Beyond the small and slippery pyramid whichcomposed Mrs. Archer's world lay the almost unmappedquarter inhabited by artists, musicians and "peoplewho wrote." These scattered fragments of humanityhad never shown any desire to be amalgamated withthe social structure. In spite of odd ways they were saidto be, for the most part, quite respectable; but theypreferred to keep to themselves. Medora Manson, inher prosperous days, had inaugurated a "literarysalon"; but it had soon died out owing to the reluctanceof the literary to frequent it.
Others had made the same attempt, and there was ahousehold of Blenkers--an intense and voluble mother,and three blowsy daughters who imitated her--whereone met Edwin Booth and Patti and William Winter,and the new Shakespearian actor George Rignold, andsome of the magazine editors and musical and literarycritics.
Mrs. Archer and her group felt a certain timidityconcerning these persons. They were odd, they wereuncertain, they had things one didn't know about inthe background of their lives and minds. Literature andart were deeply respected in the Archer set, and Mrs.Archer was always at pains to tell her children howmuch more agreeable and cultivated society had beenwhen it included such figures as Washington Irving,Fitz-Greene Halleck and the poet of "The Culprit Fay."The most celebrated authors of that generation hadbeen "gentlemen"; perhaps the unknown persons whosucceeded them had gentlemanly sentiments, but theirorigin, their appearance, their hair, their intimacy withthe stage and the Opera, made any old New Yorkcriterion inapplicable to them.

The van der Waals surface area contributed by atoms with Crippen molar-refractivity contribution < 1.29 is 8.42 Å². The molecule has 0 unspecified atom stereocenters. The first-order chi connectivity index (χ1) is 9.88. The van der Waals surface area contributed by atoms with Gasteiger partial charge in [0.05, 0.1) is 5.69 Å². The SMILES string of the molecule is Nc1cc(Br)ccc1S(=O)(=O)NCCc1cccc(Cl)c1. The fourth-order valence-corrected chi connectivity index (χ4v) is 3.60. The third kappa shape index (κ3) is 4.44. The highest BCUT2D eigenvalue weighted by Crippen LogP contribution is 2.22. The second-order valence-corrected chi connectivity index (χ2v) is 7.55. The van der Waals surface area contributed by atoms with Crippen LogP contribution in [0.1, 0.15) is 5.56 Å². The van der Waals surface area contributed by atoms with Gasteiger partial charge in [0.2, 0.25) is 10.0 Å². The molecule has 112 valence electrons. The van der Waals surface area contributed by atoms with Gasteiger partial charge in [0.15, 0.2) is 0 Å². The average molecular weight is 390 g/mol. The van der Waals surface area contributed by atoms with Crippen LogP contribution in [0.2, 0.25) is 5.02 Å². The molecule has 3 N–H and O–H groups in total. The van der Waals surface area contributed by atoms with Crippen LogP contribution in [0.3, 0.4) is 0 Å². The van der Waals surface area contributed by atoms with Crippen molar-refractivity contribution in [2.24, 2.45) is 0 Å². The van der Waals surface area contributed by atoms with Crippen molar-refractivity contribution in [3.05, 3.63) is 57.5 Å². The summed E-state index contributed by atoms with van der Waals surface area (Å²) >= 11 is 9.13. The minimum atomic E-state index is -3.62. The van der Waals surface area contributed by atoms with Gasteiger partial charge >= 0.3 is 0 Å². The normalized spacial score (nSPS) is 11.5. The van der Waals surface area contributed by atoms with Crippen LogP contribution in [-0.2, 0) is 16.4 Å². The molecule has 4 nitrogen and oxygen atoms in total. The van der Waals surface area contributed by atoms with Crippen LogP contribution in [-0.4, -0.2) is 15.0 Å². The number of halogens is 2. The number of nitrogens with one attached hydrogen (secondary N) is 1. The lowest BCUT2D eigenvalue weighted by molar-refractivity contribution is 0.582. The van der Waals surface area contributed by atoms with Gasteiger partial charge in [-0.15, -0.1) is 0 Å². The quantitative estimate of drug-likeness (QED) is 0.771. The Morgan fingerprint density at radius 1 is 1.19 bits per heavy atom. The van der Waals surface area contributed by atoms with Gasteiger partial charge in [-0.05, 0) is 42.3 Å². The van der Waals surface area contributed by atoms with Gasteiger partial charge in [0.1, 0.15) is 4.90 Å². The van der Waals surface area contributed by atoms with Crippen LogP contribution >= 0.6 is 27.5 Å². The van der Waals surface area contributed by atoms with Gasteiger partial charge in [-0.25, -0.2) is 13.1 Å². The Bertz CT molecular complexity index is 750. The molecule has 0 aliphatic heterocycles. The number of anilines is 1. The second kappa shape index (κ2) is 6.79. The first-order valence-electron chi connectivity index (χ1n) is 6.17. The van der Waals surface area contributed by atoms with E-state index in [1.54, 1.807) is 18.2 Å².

"When I was a girl," Mrs. Archer used to say, "weknew everybody between the Battery and Canal Street;and only the people one knew had carriages. It wasperfectly easy to place any one then; now one can't tell,and I prefer not to try."
Only old Catherine Mingott, with her absence ofmoral prejudices and almost parvenu indifference tothe subtler distinctions, might have bridged the abyss;but she had never opened a book or looked at apicture, and cared for music only because it reminded herof gala nights at the Italiens, in the days of her triumphat the Tuileries. Possibly Beaufort, who was her matchin daring, would have succeeded in bringing about afusion; but his grand house and silk-stockinged footmenwere an obstacle to informal sociability. Moreover,he was as illiterate as old Mrs. Mingott, andconsidered "fellows who wrote" as the mere paidpurveyors of rich men's pleasures; and no one rich enoughto influence his opinion had ever questioned it.